Alvar Aalto

Hugo Alvar Henrik Aalto (; 3 February 1898 – 11 May 1976) was a Finnish architect and designer. His work includes architecture, furniture, textiles and glassware, as well as sculptures and paintings. He never regarded himself as an artist, seeing painting and sculpture as "branches of the tree whose trunk is architecture." Aalto's early career ran in parallel with the rapid economic growth and industrialization of Finland during the first half of the 20th century. Many of his clients were industrialists, among them the Ahlström-Gullichsen family, who became his patrons. The span of his career, from the 1920s to the 1970s, is reflected in the styles of his work, ranging from Nordic Classicism of the early work, to a rational International Style Modernism during the 1930s to a more organic modernist style from the 1940s onwards.

His architectural work, throughout his entire career, is characterized by a concern for design as Gesamtkunstwerk—a ''total work of art'' in which he, together with his first wife Aino Aalto, would design not only the building but the interior surfaces, furniture, lamps, and glassware as well. His furniture designs are considered Scandinavian Modern, an aesthetic reflected in their elegant simplification and concern for materials, especially wood, but also in Aalto's technical innovations, which led him to receiving patents for various manufacturing processes, such as those used to produce bent wood. As a designer he is celebrated as a forerunner of midcentury modernism in design; his invention of bent plywood furniture had a profound impact on the aesthetics of Charles and Ray Eames and George Nelson. The Alvar Aalto Museum, designed by Aalto himself, is located in what is regarded as his home city, Jyväskylä.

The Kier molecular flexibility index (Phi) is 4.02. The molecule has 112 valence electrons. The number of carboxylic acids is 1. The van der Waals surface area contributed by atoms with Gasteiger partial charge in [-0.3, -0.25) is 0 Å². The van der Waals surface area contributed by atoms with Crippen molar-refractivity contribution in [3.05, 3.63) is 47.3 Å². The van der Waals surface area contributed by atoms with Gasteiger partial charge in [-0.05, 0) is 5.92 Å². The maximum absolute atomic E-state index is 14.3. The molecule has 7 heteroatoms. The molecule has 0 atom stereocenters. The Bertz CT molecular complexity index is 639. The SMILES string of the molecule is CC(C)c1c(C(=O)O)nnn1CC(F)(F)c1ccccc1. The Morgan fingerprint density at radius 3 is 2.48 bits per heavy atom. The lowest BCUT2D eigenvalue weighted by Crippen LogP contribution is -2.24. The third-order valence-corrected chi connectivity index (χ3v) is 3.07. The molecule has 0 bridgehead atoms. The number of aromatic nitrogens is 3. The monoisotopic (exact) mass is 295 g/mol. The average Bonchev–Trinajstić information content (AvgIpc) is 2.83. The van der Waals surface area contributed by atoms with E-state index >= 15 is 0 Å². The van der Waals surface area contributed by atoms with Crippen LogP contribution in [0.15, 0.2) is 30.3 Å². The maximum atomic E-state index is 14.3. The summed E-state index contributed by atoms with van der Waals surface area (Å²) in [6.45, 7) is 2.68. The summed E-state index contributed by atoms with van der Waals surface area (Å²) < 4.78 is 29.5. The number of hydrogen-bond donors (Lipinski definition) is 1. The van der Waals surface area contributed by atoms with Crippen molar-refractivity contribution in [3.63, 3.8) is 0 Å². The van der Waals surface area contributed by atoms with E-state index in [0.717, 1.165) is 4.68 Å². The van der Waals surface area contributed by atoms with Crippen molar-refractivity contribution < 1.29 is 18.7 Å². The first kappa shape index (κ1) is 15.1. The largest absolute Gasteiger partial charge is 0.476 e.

The entry for him on the Museum of Modern Art website notes his "remarkable synthesis of romantic and pragmatic ideas," adding

His work reflects a deep desire to humanize architecture through an unorthodox handling of form and materials that was both rational and intuitive. Influenced by the so-called International Style modernism (or functionalism, as it was called in Finland) and his acquaintance with leading modernists in Europe, including Swedish architect Erik Gunnar Asplund and many of the artists and architects associated with the Bauhaus, Aalto created designs that had a profound impact on the trajectory of modernism before and after World War II.
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by Aalto, Alvar, 1898-1976.
Published 1972
by Aalto, Alvar, 1898-1976.
Published 1982
by Aalto, Alvar, 1898-1976.
Published 2000